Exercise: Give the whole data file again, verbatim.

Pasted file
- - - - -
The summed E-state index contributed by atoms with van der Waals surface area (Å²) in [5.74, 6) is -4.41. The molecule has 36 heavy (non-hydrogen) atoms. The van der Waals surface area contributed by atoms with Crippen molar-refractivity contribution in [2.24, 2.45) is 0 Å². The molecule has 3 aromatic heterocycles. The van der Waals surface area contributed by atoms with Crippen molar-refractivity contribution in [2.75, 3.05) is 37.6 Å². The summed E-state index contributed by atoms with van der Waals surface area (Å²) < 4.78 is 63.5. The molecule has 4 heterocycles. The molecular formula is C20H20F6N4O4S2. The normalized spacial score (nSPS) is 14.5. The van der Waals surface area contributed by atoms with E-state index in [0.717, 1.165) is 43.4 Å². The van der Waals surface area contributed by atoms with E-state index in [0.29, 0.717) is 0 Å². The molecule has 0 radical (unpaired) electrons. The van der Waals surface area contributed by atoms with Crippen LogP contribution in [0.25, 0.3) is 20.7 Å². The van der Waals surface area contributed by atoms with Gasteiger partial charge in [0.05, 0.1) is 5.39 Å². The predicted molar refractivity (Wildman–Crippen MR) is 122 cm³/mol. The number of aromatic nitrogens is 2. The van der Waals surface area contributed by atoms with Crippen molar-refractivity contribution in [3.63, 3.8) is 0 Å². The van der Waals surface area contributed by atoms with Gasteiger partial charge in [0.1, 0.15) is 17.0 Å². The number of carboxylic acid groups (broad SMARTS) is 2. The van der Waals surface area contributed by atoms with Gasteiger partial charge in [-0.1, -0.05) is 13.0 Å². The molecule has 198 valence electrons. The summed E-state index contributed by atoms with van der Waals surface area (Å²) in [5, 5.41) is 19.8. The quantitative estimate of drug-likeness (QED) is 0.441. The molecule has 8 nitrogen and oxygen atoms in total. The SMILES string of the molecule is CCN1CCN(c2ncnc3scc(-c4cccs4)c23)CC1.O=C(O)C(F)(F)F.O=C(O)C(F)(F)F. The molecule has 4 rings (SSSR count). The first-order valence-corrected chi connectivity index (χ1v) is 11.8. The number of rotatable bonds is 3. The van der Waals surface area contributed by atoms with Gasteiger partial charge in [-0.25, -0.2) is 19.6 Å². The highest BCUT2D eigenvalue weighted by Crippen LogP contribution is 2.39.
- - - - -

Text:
The summed E-state index contributed by atoms with van der Waals surface area (Å²) in [5.74, 6) is -4.41. The molecule has 36 heavy (non-hydrogen) atoms. The van der Waals surface area contributed by atoms with Crippen molar-refractivity contribution in [2.24, 2.45) is 0 Å². The molecule has 3 aromatic heterocycles. The van der Waals surface area contributed by atoms with Crippen molar-refractivity contribution in [2.75, 3.05) is 37.6 Å². The summed E-state index contributed by atoms with van der Waals surface area (Å²) < 4.78 is 63.5. The molecule has 4 heterocycles. The molecular formula is C20H20F6N4O4S2. The normalized spacial score (nSPS) is 14.5. The van der Waals surface area contributed by atoms with E-state index in [0.717, 1.165) is 43.4 Å². The van der Waals surface area contributed by atoms with E-state index in [0.29, 0.717) is 0 Å². The molecule has 0 radical (unpaired) electrons. The van der Waals surface area contributed by atoms with Crippen LogP contribution in [0.25, 0.3) is 20.7 Å². The van der Waals surface area contributed by atoms with Gasteiger partial charge in [0.05, 0.1) is 5.39 Å². The predicted molar refractivity (Wildman–Crippen MR) is 122 cm³/mol. The number of aromatic nitrogens is 2. The van der Waals surface area contributed by atoms with Crippen molar-refractivity contribution in [3.63, 3.8) is 0 Å². The van der Waals surface area contributed by atoms with Gasteiger partial charge in [0.1, 0.15) is 17.0 Å². The number of carboxylic acid groups (broad SMARTS) is 2. The van der Waals surface area contributed by atoms with Gasteiger partial charge in [-0.1, -0.05) is 13.0 Å². The molecule has 198 valence electrons. The summed E-state index contributed by atoms with van der Waals surface area (Å²) in [5, 5.41) is 19.8. The quantitative estimate of drug-likeness (QED) is 0.441. The molecule has 8 nitrogen and oxygen atoms in total. The SMILES string of the molecule is CCN1CCN(c2ncnc3scc(-c4cccs4)c23)CC1.O=C(O)C(F)(F)F.O=C(O)C(F)(F)F. The molecule has 4 rings (SSSR count). The first-order valence-corrected chi connectivity index (χ1v) is 11.8. The number of rotatable bonds is 3. The van der Waals surface area contributed by atoms with Gasteiger partial charge in [-0.25, -0.2) is 19.6 Å². The highest BCUT2D eigenvalue weighted by Crippen LogP contribution is 2.39.